IAS 36 – Impairment of Assets has a wide scope and applies to all assets that companies use. However, it does not include assets that have specific standards that take care of impairment. Therefore, impairment of assets does not apply to the following areas of a company:

  • Assets arising from employee benefits.
  • Construction contracts.
  • Deferred tax assets.
  • Financial assets or instruments.
  • Investment property is measured at fair value.
  • Assets are classified as held for sale.

All these assets have a specific standard that addresses how companies should deal with impairment for them. Therefore, the standard does not apply to these assets. Other than these, the impairment of assets applies to all other assets within a company.

How Impaired Assets Work

Impairment can occur as a result of overpaying for an asset or group of assets, such as when the value of assets acquired through a merger or acquisition has been overstated by the seller. Impairment also occurs when a collection of accounts receivable becomes unlikely.

Key Takeaways

  • Assets should be regularly evaluated for impairment to prevent overvaluation on the balance sheet.
  • Assets most likely to become impaired include accounts receivable and long-term assets.
  • A loss due to an asset impairment is recorded on both the balance sheet and the income statement.
  • Asset impairment occurs when the net carrying amount, or book value, cannot be recovered by the owner.
  • Asset impairment can occur from a one-time incident or a succession of events.

Asset Depreciation vs. Asset Impairment

A capital asset is depreciated on a regular basis in order to account for typical wear and tear on the item over time. The amount of depreciation taken each accounting period is based on a predetermined schedule using either a straight line or one of the multiple accelerated depreciation methods. Depreciation differs from an impairment, which is recorded as the result of a one-time or unusual drop in the market value of an asset.

When a capital asset is impaired, the periodic amount of depreciation is adjusted moving forward. Retroactive changes are not required for adjusting the previous depreciation already taken. However, depreciation charges are recalculated for the remainder of the asset’s useful life based on the impaired asset’s new carrying value as of the date of the impairment.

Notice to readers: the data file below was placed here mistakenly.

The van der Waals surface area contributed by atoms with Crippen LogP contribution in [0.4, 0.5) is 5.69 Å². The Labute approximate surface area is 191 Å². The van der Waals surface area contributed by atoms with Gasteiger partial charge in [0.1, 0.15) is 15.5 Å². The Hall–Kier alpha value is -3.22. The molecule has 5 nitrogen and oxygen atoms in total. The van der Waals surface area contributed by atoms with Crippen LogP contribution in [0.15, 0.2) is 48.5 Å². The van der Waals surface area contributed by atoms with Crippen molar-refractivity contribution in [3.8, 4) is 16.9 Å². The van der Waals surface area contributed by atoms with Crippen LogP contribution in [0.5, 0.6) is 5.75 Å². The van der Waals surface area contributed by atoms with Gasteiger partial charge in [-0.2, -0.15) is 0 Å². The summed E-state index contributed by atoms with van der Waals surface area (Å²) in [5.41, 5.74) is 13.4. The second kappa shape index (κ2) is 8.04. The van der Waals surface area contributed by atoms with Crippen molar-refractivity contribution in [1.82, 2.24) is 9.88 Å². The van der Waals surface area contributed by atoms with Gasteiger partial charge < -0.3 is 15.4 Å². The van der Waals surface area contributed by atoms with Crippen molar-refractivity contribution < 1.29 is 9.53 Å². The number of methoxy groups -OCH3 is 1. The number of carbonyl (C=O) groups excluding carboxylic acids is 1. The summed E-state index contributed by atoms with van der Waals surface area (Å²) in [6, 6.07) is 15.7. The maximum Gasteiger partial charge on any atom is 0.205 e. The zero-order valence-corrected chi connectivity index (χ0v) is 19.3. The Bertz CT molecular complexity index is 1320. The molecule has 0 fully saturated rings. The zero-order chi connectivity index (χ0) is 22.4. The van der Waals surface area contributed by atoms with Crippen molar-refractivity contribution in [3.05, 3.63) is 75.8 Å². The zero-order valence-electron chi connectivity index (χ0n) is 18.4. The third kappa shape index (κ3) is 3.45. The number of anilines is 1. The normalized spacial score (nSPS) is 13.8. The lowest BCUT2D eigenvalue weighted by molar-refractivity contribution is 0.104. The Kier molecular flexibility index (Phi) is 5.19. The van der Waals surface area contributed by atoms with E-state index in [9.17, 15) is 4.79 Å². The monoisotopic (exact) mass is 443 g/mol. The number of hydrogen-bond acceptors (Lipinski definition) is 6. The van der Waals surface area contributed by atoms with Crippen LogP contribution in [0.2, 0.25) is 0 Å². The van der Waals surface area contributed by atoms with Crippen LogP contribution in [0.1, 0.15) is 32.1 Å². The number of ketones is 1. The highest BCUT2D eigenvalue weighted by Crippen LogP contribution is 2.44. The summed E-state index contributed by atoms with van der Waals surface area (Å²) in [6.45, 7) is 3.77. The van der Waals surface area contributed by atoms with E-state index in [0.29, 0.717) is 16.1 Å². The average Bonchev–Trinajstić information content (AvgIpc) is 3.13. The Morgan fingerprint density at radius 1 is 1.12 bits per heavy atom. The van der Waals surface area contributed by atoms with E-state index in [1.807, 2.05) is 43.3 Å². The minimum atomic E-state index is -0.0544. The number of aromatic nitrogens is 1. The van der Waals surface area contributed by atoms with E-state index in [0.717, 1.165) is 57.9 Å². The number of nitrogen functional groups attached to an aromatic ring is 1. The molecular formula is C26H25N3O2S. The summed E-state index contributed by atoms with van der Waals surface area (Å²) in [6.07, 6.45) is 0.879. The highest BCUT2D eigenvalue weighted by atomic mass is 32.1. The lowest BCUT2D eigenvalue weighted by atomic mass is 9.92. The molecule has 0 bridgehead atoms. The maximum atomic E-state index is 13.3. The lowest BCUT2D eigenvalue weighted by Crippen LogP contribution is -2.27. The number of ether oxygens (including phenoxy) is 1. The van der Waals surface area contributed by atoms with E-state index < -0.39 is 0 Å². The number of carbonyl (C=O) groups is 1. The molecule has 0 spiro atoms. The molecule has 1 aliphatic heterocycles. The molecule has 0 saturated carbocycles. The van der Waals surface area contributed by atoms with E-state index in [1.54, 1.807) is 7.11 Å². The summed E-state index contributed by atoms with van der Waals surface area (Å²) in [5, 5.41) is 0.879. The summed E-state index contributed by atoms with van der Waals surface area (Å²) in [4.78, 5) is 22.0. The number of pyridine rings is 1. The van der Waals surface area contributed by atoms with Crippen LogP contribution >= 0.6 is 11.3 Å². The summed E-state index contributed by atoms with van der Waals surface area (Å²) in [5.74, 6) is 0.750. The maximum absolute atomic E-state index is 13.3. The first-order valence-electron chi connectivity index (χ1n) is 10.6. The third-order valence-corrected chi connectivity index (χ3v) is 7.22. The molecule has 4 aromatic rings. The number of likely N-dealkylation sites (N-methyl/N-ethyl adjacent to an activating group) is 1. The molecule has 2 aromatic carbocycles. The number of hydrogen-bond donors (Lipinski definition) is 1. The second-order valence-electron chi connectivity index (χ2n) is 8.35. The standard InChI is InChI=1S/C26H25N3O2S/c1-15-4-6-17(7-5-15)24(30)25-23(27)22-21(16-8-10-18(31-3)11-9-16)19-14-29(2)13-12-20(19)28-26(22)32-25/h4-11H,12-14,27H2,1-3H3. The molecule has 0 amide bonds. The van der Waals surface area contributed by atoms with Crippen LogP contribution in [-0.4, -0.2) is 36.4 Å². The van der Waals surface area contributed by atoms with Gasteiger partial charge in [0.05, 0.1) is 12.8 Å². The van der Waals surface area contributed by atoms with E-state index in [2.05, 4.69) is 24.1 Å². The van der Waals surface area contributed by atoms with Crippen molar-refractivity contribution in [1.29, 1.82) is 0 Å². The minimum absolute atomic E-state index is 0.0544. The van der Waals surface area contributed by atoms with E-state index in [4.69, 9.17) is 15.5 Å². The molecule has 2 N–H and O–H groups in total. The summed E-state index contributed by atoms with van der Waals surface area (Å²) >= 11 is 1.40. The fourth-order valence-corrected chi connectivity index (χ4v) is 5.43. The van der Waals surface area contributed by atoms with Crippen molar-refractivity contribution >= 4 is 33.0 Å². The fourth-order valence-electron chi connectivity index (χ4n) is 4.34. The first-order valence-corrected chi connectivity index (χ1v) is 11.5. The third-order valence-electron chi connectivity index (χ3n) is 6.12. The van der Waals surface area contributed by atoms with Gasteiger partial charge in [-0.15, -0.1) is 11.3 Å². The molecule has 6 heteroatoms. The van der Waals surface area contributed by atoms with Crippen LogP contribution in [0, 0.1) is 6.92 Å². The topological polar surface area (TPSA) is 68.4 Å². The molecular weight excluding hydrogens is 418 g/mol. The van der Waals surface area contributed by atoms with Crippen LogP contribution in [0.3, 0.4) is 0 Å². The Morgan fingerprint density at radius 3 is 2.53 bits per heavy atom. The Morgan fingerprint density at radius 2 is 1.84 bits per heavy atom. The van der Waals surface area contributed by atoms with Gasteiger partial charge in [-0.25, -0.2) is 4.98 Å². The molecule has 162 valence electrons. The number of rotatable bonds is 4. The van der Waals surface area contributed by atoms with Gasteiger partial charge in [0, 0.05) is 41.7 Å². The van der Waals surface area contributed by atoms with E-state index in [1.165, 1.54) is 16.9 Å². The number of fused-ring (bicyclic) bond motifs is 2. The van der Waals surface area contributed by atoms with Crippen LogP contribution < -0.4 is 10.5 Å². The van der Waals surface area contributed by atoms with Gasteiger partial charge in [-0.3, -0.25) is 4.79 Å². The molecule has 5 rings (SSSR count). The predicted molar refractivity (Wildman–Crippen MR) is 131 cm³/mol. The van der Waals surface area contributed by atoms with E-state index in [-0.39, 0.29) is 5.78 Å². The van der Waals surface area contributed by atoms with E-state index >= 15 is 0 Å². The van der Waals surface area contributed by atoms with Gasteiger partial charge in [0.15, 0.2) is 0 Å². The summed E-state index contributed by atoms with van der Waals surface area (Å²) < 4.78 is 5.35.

Assets Carrying Cost

The difference between the carrying value of an asset and the recoverable value sums up to give the impairment value. Usually, an impairment occurs when the present or market value of an asset is less than the book value of the asset, hence, to realize the value of the impairment, both values are calculated and deducted.

In a case where an impairment is written off, the carrying cost of the asset must also be aligned to this occurrence. According to GAAP, an impaired asset must be put on record if the market (present) value goes back to the normal level, this must be recorded in dollar equivalence.

Impairment Loss Reversals

At each balance sheet date, you should assess whether any impairment loss recognized in prior accounting periods no longer exists or has decreased. In either case, you should then estimate the recoverable amount of that asset.

If the estimated recoverable cost is more than the carrying cost of the asset, then the impairment loss recognized earlier must be reversed to the extent that the estimated recoverable cost exceeds the carrying cost of the asset.

After the reversal, the carrying amount of an asset should not exceed the lower of:

  • Estimated recoverable cost
  • Carrying cost that would have been determined (net of amortization or depreciation) had no impairment loss been recognized for the asset in prior accounting periods

The recoverable amount is the higher the net selling price or the value in use.

The impairment loss to be reversed is calculated as follows:

  • The recoverable amount is more than the historical net book value:
    • Impairment Loss Reversal = Historical Net Book Value – Net Book Value
  • The recoverable amount is less than the historical net book value:
    • Impairment loss Reversal = Recoverable Amount – Net Book Value